We love to sail in the sun – our sails however don’t. Here’s how we at Rolly Tasker Sails protect your Ocean Sails from UV degradation and general wear and tear.

Ocean Cruising Sails

Ocean cruising, long distance sailing and blue water cruising: Catering for these types of sailing is one of Rolly Tasker Sails’ core competences. Many of our sails are tried and tested in constant and demanding offshore use over long periods at a time. This is where durability and reliability become crucial. And where our Offshore sails regularly perform and deliver. The famous solo sailor Jon Sanders relies on Rolly Tasker Sails for his round-the-world sailing adventures, as well as, from now on, the liveaboard voyagers Amy and Matt who have already sailed halfway around the world. And, of course, many more.

Ocean Cruising Sails

The perilous sun

UV damaged sails

In the usual life of a sail, many factors influence its life expectancy. However, when sailing across the oceans, for long periods at a time and often in sunny or even tropical climates, one single factor becomes paramount: The sun. We all love the sun but we all also know of the destructive power of the UV rays. Continuous exposure to UV will, sooner or later, affect any surface – from human skin to sails. Sailcloth will become, over time, brittle and weak and will eventually rip and tear.

Choosing the right sailcloth

A specially woven sailcloth will greatly enhance UV resistance. For our offshore sails and blue water cruising sails, we use the Fastnet sailcloth made by Challenge Sailcloth, one of the world’s leading sailcloth suppliers. The Fastnet sailcloth is also used for charter boats and all sails for the “Clipper Round the World Race”, which are extremely demanding to the point of being brutal to the sails.

High density fibres

The Fastnet sailcloth is a high density fibre technology, resulting in a far more UV resistant surface than most other sailcloths. The secret lies in the way this sailcloth is woven. A super tenacity fibre in warp direction covers most of the surface area. In this way, the UV resistance is inherent in the sailcloth. Which is why this sailcloth does not need a UV coating, which does in time wear off – very similar to the sun-protective lotion that we put onto our skins. However, an extra coating on the sailcloth surface may also damage the structure of the cloth itself when it wears thin and breaks.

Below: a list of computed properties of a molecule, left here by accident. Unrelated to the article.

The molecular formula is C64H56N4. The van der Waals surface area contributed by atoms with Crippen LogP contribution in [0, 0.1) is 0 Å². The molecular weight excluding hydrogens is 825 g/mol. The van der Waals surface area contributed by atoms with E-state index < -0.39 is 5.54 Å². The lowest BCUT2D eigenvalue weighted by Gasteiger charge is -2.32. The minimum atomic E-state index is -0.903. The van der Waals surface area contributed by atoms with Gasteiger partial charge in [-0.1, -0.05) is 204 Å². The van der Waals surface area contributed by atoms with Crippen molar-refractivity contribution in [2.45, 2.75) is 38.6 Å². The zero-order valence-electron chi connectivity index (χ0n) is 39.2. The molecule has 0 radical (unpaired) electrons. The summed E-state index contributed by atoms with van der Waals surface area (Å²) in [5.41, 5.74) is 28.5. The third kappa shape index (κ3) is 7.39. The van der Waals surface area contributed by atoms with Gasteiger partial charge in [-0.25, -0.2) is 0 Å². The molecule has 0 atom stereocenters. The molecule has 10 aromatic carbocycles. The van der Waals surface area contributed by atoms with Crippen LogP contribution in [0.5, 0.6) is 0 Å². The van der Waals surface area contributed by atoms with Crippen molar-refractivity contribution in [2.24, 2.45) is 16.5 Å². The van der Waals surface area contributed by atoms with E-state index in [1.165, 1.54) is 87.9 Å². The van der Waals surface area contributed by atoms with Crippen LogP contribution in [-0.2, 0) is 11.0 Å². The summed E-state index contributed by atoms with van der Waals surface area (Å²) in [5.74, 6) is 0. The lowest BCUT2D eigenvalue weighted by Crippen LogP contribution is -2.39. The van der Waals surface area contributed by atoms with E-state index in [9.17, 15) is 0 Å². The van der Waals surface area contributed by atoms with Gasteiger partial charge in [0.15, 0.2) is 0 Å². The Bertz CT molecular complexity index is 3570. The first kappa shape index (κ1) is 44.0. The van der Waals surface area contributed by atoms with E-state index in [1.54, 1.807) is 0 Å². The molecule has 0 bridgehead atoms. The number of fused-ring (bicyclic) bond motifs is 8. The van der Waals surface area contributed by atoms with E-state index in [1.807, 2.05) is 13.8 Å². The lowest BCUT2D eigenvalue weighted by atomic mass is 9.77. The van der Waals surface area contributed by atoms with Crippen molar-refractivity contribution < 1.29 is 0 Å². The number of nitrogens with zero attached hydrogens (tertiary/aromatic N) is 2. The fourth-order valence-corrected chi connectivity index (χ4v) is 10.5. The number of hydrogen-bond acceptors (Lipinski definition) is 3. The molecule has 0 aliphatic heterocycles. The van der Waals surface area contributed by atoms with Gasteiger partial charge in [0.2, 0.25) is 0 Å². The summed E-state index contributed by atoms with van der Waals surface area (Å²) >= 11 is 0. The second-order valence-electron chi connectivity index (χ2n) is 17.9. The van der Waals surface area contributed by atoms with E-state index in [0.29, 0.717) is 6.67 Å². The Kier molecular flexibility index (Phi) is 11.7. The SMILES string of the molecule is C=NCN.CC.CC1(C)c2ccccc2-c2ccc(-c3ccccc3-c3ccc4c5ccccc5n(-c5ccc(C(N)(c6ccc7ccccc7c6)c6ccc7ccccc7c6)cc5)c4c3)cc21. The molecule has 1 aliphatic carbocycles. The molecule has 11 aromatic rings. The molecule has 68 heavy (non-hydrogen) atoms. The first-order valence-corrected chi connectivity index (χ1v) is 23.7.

High Density Sailcloth Fibres

Value for money sails

At Rolly Tasker Sails, we use this superior sailcloth for all our offshore sails that are exposed to a lot of sun. Combining this UV resistant sailcloth with our offshore standard of quality sailmaking results in a tough, reliable and long-lasting sail which also is affordable. Our offshore specification for example specifies triple seams, extra-large radial stiffening patches in the corners, and a heavy-duty, hand-made finish. All roller-furling headsails additionally can be made even stronger by doubling the foot and the leech of the sail, which will add stability especially when part-furled. Doubling up the leech is also an option offered by Rolly Tasker Sails for extra strong offshore cruising mainsails.

Best possible choice

These are the reasons why extremely experienced ocean yachtsmen like Jon Sanders, who has been sailing around the world driven by Rolly Tasker Sails 10 times, rely on our sails. Out in the ocean, thousands of miles from the next harbour, there is no room for failure. As Jon said after leaving 71.000 miles in his wake on his epic triple world-trip: “During my triple nonstop circumnavigation, I had two mainsails on board. After one year, I changed them and when I finally came home, I could immediately have set out again as far as the sails were concerned. This is something that other sails must yet prove to be capable of!”

Extend the life of your sails

Life of sails

The best cure, as always, is precaution. In case of UV exposure, the solution is as obvious as simple: Whenever your boat is at rest, be it in harbour or at anchor, be sure to cover up the folded sails. The mainsail will usually have some kind of sail cover, such as boom cover or lazy bag. It pays to also use a sailcover that can be hoisted on the spinnaker or spare foresail halyard around the furled headsail. When leaving your yacht unattended for prolonged periods of time, or during off-season lay-ups, we recommend taking off the sails altogether and stowing them below decks.